While the Deloitte survey mentions that family ownership alone does not guarantee business longevity, there are some companies which have been in existence for many generations. Houshi Ryokan is a hotel chain that was founded by the Houshi family in 718, in Japan! It has been owned and managed by the Houshi family for forty six generations spanning over 1300 years!

Japanese companies dominate the list of the oldest companies in the world. In fact the oldest family owned company was a construction company Kongo Gumi Co Ltd. It was the worlds’ oldest and continuously ongoing independent company operating for 1,427 years! Unfortunately in January 2006 it became a subsidiary of Takamatsu and thus lost its independence.


According to a popular Chinese proverb, “Wealth does not pass three generations”. The first generation builds the organization virtually from scratch, braving all odds. We have heard of stories of how the wealth was built up by the first generation facing severe hardships and financial constraints. It is this generation that has a strong faith in the way they have built the business and believe strongly in the strategy they have followed to be the foundation of the success in the business. They believe that the various strategic directions the company has taken during their tenure and which have proved successful have to be continued.


Repetition Compulsion

It is at this stage that generally the family run business face the repetition compulsion. The first generation patriarch, who would have now ended up as the Chairman of the Company would strongly advocate the continuation of the traditional processes and strategies and would be reluctant to implement anything new. In line with the Freud’s theory of Repetition compulsion, they continue to practice the processes and strategies which brought them the initial success.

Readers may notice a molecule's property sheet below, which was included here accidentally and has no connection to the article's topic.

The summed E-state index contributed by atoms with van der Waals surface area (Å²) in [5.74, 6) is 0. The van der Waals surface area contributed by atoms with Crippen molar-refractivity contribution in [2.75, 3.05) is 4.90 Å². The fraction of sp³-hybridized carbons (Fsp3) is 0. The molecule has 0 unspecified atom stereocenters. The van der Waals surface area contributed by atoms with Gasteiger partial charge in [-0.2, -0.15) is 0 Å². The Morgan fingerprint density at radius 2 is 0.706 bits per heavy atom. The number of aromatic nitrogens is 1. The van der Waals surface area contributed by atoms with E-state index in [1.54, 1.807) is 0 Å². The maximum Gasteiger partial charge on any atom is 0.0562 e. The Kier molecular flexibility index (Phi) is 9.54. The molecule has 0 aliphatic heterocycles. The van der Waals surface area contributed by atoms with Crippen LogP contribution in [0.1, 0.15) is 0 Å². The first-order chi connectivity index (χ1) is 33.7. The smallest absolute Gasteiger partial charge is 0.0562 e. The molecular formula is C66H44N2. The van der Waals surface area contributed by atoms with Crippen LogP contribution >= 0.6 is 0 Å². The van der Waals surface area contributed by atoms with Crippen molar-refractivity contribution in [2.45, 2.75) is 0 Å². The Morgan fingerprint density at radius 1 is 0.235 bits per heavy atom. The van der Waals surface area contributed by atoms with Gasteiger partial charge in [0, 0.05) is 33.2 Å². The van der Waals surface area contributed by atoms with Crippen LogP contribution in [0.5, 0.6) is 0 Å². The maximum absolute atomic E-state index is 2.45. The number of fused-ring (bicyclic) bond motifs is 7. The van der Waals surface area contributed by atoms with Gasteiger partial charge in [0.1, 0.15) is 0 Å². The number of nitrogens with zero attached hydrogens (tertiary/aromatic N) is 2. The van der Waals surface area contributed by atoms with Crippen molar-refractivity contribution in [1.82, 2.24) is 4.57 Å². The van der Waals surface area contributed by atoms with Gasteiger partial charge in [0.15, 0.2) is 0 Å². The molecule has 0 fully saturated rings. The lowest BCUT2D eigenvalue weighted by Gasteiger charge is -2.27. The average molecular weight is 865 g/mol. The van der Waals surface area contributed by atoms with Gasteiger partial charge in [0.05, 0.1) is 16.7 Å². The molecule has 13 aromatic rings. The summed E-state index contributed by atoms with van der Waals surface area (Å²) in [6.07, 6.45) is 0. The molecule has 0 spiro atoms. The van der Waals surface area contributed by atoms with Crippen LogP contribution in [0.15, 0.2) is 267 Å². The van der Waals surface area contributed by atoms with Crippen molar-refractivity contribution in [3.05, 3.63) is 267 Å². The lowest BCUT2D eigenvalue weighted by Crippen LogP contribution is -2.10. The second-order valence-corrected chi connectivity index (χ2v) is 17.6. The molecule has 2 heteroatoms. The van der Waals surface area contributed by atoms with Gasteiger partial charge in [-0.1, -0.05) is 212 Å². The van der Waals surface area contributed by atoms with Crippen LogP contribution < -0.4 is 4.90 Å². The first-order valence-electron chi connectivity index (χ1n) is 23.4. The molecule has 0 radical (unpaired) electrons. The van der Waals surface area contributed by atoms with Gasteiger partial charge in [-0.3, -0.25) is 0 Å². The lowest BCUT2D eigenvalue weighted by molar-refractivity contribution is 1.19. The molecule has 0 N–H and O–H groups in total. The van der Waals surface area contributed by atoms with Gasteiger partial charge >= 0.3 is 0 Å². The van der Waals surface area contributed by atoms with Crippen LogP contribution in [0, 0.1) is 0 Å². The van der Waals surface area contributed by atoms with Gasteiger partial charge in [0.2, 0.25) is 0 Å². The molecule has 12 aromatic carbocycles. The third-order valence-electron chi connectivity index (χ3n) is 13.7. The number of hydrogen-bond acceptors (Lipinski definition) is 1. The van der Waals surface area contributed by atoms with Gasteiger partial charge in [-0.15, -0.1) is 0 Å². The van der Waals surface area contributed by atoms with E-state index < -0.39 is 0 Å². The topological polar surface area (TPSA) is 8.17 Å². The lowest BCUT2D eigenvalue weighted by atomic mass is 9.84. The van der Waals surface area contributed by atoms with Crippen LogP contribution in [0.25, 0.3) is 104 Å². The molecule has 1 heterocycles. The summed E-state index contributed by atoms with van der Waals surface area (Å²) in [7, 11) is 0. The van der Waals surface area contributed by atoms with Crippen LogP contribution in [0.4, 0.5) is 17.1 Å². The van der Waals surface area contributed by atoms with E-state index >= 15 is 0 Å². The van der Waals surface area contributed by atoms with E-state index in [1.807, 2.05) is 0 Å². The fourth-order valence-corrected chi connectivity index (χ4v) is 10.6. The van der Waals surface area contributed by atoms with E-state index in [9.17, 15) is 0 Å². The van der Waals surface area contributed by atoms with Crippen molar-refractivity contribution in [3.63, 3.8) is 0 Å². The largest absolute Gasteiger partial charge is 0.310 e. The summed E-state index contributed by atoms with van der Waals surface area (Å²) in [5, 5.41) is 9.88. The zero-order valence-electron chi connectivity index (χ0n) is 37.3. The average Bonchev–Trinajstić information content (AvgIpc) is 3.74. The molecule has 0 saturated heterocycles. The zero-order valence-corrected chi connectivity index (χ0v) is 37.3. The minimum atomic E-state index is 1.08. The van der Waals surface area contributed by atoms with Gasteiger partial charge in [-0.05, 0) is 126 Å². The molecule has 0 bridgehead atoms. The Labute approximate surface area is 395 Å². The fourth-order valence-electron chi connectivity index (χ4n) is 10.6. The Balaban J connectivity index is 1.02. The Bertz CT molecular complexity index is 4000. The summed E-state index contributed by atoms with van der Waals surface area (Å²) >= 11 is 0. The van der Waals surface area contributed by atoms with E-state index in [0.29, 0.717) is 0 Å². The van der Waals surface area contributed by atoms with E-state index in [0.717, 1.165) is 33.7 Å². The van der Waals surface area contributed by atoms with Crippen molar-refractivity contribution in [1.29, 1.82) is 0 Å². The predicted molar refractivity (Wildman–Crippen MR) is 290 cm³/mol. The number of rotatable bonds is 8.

As a management consultant I have faced innumerable obstacles in convincing these first generation entrepreneurs that the strategies of the twentieth century will not work in the twenty first. I have demonstrated to them scientifically how aligning with the new norms is important. Some of these recommendations are received by these entrepreneurs with strong reservations and often agreed to be implemented half-heartedly.


As there is no management buy in for the strategy, in most cases they fail giving the first generation entrepreneurs the “aha” moment and an opportunity to say “I told you”!


Because of this ‘Repetition Compulsion’ syndrome which clouds their judgement and turn them to an ostrich who is buries itself in the sand refusing to see the change in the winds. The ‘Repetition Compulsion’ ensures that the businesses are stuck in a timeline and unless there is a change in the thinking process of the first generation entrepreneur or the second generation takes over the reins of the company.


Conclusion

Sigmund Freud’s theory of ‘Repetition Compulsion’ clearly establishes that even in business executives implement certain strategies and processes because it was proven successful in the past – ignoring the fact that times have changed and strategies of yesterday do not work today .


Change is the only constant which needs to be embraced.


“Progress is impossible without change. And those who cannot change their minds cannot change anything” – George Bernard Shaw







40 views0 comments